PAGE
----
Chris felt a fierce joy at Des’s ongoing recovery, both from his injuries and from the loss of Kyle.< < * There is no indication in L.A. Mischief (that I could find) about the sequence of the two stories. Consequently I was very confused to go from Christmas in an earlier book to Halloween in the sequel. The prose in L.A. Mischief says that there is a time lag of a month since the guys broke up but I don't know when that month started. Was it before, during or after the HEA in L.A. Heat? * I'm not the only reviewer who was confused about the sequence - I just saw another review where the reviewer had the same continuity issue. Perhaps the author should have explained in a prologue the sequence of events to eliminate the confusion about the timelines. * The reason for the break up seemed contrived to me since it was trivial for two people who were supposedly in love to break up over a phone call. * I'm sorry, but this book was definitely was not a favourite for the reasons mentioned in the review.

    • There are a couple of different date references in Heat that show that it takes place in the summer: the Carpet Killer murders start in June, Chris is in Salt Lake City for a week in July (which becomes his alibi), and David comments on the scorching heat in August. Then, at the end, it’s Christmas and Dev’s been in therapy for four months (as you quoted) so count backwards to August. However, the fact that the dates seemed clear to me doesn’t mean that they will be for everybody, so that’s something for the author to learn from. Thanks for that insight, Wave. It’s helpful information.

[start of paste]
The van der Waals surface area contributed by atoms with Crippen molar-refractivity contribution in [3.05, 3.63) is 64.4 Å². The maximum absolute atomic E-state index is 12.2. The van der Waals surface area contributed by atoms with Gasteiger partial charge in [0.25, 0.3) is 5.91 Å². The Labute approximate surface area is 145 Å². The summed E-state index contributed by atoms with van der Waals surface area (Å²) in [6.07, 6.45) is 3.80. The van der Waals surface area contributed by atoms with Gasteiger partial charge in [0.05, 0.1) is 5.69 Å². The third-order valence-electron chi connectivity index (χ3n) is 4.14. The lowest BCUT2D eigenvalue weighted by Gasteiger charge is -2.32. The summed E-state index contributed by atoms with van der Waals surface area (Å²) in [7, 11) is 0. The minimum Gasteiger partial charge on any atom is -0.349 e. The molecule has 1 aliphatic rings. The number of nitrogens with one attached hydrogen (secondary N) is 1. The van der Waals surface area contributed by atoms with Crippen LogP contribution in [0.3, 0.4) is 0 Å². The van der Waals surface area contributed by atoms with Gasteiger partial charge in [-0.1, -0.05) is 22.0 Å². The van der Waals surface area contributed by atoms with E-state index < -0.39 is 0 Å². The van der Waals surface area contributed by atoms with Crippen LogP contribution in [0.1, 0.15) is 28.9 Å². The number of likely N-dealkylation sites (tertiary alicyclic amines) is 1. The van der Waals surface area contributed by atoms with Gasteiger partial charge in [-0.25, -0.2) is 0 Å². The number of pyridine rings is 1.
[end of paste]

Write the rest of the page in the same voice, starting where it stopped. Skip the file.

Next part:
• Hi Wave,

    Thanks for this review. Just to clarify, L.A. Heat ends in August but there is a little epilogue at Christmas. L.A. Mischief covers the months in between (Sept til the end of Nov) and is supposed to show how they got to the epilogue L.A. Heat.

    In L.A. Heat, they got together amidst all the excitement of the Carpet Killer murders and investigation. When that was over, they were suddenly faced with sustaining a relationship when life was “ordinary,” ie, more day-to-day. Breaking up over the phone call–well, that was just the culmination of several weeks of stress and arguing. That’s my take on it, anyway.

    I’m quite partial to this book, myself. I think it might be my favorite in the series. Your review gives me something to think about, though. Thanks!


  • John
    It wasn’t just the random sex it was the amount, and at times I was reminded of stories I read at Nifty. However, the investigation of the murder mysteries was done well as were were other elements, so overall I thought it deserved 4 stars. I like sex in M/M romances as much as the next person but I like a story as well.

  • Are you sure this story is worth 4 of 5? Sounds like the random sex caused you more problems then that.